And while it is true that punctuated equilibrium is not a theory on the level of gravity, evolution as a whole definitely is. In fact, in many ways evolution is a stronger theory than gravity. There are still major things not understood about gravity... like what the hell it is exactly. That's not true of evolution. The mechanism of evolution is well understood. And while there are certainly debates within the scientific community about the details of evolution, the basic concept is supported by a truly overwhelming body of evidence, from every field of the biological sciences.

This is the point that the "Gravity: It's just a theory" poster was making. One of the main arguments that IDers make about evolution is that "it's just a theory" -- as if that somehow undercuts the whole idea of evolution, as if "theory" were just another word for "opinion." The point of the poster is that gravity is every bit as much a theory as evolution... and that doesn't make it just somebody's opinion. They're not comparing gravity to punctuated equilibrium. They're comparing it to evolution.

Finally, I need to clarify something important: Evolution is not a theory of the origin of life. Evolution concerns itself with the question of how life developed from simpler forms to the incredibly complex ones we see today. The "origin of life" question is the question of abiogenesis. It's an interesting question, and one that's being researched, but it has little or nothing to do with evolution.


Good response. I agree with the krux of your post, but think you have a few facts wrong and a fundamental misunderstanding of where I'm coming from.

Regarding the cute little sheep poster, I'm glad you conceded "it is true that punctuated equilibrium is not a theory on the level of gravity," but then you interestingly posit PE might actually be stronger: "There are still major things not understood about gravity...that's not true of evolution." I'm sorry, but the latter half of this statement is flat-out mistaken, and you were reminded of this by Larry Moran and others when you actually claimed that macroevolution and microevolution were terms creationists made up to sound more scientific. My point is not to be rude, just to demonstrate that you have in fact already conceded at least one major unknown about evolution.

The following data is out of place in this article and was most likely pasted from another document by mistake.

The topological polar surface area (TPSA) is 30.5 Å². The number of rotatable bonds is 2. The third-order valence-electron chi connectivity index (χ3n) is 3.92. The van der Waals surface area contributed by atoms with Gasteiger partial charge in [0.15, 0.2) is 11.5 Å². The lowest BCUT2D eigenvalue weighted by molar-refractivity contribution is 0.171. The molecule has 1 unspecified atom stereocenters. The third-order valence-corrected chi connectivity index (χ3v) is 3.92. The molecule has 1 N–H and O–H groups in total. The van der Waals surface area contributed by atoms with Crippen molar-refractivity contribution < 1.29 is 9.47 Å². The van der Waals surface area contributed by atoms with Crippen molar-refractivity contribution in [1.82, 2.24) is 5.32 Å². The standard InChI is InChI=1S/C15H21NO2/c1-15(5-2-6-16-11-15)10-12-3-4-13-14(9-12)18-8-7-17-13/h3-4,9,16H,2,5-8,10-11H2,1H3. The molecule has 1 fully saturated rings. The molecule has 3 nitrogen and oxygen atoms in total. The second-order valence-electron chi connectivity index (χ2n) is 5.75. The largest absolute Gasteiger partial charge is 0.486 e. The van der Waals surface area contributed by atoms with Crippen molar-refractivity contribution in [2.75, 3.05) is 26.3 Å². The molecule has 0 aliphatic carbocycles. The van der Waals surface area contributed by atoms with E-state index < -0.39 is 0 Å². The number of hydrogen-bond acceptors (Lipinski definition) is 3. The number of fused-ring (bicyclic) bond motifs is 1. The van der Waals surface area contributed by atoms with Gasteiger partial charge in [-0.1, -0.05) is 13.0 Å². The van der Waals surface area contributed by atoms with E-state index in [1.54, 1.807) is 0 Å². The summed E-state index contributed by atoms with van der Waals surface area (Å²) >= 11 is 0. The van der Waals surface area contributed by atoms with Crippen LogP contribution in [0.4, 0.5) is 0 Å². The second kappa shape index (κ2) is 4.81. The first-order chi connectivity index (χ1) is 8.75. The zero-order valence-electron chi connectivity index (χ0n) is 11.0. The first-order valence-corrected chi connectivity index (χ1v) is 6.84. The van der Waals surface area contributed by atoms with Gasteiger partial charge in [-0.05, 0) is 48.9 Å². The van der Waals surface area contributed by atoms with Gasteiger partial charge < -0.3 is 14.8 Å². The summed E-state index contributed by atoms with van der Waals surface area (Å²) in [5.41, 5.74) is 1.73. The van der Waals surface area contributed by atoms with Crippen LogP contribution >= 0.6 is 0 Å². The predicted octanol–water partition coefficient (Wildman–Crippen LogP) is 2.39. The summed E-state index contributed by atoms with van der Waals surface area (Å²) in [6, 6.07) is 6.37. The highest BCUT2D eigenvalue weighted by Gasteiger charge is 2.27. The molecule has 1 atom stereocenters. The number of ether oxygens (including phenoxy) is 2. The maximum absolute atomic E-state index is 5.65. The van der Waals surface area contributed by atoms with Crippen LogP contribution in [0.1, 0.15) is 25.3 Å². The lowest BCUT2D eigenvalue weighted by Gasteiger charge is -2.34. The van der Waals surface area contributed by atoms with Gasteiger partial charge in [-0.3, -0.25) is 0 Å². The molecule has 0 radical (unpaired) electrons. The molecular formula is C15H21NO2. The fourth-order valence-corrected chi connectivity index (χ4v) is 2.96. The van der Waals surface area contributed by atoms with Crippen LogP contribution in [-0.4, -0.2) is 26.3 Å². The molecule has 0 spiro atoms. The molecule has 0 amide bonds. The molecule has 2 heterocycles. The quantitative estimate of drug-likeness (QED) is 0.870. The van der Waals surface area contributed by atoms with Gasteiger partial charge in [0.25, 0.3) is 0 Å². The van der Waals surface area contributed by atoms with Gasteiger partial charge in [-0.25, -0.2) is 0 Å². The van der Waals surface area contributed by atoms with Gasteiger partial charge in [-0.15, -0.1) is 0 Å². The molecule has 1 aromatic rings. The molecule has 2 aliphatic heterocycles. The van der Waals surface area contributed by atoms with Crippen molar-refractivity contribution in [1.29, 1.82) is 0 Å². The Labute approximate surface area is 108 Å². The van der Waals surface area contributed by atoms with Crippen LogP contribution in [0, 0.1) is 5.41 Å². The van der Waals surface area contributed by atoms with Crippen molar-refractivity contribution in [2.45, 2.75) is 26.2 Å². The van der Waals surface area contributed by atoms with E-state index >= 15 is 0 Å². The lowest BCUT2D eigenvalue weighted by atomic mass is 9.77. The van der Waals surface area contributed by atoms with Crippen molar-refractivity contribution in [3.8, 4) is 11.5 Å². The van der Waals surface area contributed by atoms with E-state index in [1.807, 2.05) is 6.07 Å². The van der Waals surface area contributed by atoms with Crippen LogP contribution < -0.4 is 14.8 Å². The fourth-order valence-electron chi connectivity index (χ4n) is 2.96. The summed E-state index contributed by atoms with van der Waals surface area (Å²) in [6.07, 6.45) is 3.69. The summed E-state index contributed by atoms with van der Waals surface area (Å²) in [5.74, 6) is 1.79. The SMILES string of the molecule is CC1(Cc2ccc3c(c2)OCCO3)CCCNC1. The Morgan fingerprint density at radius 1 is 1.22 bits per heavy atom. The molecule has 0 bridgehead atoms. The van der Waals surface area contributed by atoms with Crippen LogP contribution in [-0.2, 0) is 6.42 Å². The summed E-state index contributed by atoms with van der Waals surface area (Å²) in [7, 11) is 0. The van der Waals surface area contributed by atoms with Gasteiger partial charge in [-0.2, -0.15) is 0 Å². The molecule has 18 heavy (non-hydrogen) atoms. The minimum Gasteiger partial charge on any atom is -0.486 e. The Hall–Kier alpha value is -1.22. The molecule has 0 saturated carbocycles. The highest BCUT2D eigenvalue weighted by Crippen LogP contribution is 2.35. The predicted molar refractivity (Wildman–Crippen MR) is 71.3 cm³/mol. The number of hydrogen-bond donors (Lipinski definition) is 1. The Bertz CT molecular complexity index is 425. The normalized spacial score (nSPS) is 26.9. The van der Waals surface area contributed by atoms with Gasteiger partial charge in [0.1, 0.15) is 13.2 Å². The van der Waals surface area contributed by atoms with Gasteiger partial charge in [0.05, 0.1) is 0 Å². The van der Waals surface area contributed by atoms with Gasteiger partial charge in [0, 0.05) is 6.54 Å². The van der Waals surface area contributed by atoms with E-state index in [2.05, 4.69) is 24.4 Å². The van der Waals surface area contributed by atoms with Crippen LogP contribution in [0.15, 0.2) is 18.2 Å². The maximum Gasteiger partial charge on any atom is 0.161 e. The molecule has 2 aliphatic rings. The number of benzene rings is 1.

In short, the legitimate debate over whether species sorting occurs and not knowing if macroevolution is lots of microevolution or something much more involved, I think, are two MAJOR things not understood about evolution.

Agree or disagree?


The entire rest of your rebuttal is strawman.

Of course I know about the fascist PNAC'rs and the coming Reconstructionist nightmare. Of course I know ID isn't science. In comment #4 to your "Best Message.." I flatly said, "Creationism is not science." By that token, why would I say "ID Theory" was science? On the other hand, I believe 100% that life and the universe suggest "intelligent design." I also believe "evolution" and "PE" are part of the "intelligent design," I believe evolution IS the design and taking it further I feel there's alot more science in the first chapter of Genesis than the vast majority of atheists and skeptics are willing to admit. Now I'm not going to claim like JonS over on the EvolutionBlog that I have evidence T Rex used to be vegetarian, but you need look no further than the first three words of the Bible to find one of the most important discoveries of science. "In the beginning..." is Hubble's Law, plain and simple. And as for God creating animals by type and kind, at different times, well that sure sounds similar to PE. Why couldn't God who supposedly took a rib from Adam to make Eve copy DNA from a lizard to make a bird? why WOULDN'T God use the same pentadactyl limb in mammals?

You write, "Evolution is not a theory of the origin of life. Evolution concerns itself with the question of how life developed from simpler forms to the incredibly complex ones we see today. The "origin of life" question is the question of abiogenesis. It's an interesting question, and one that's being researched, but it has little or nothing to do with evolution."

Again, that's strawman because I agree with all that, except the last part. Abiogensis has everything to do with evolution because without abiogenesis we have no evolution, at least in a context of atheism. And on this issue I still side with Pasteur.

You also write, "God is not a necessary hypothesis to explain evolution." Of course not! Evolution is the how not the potential why. In attacking "intelligent design" people always say, "Just because we don't know everything about the universe does not prove that God did it." No shit! And just because we don't know everything about the universe does not prove God did NOT do it, either. Neither atheism or theism can prove itself with science. Religious claims cannot be verified empirically or scientifically, and if a claim can be verified empirically or scientifically then we are no longer discussing a religious claim, but some other statement about some other condition that is true, in actuality, and that's because science addresses behavior not governance and can't say shit about God. Strawman, strawman, strawman.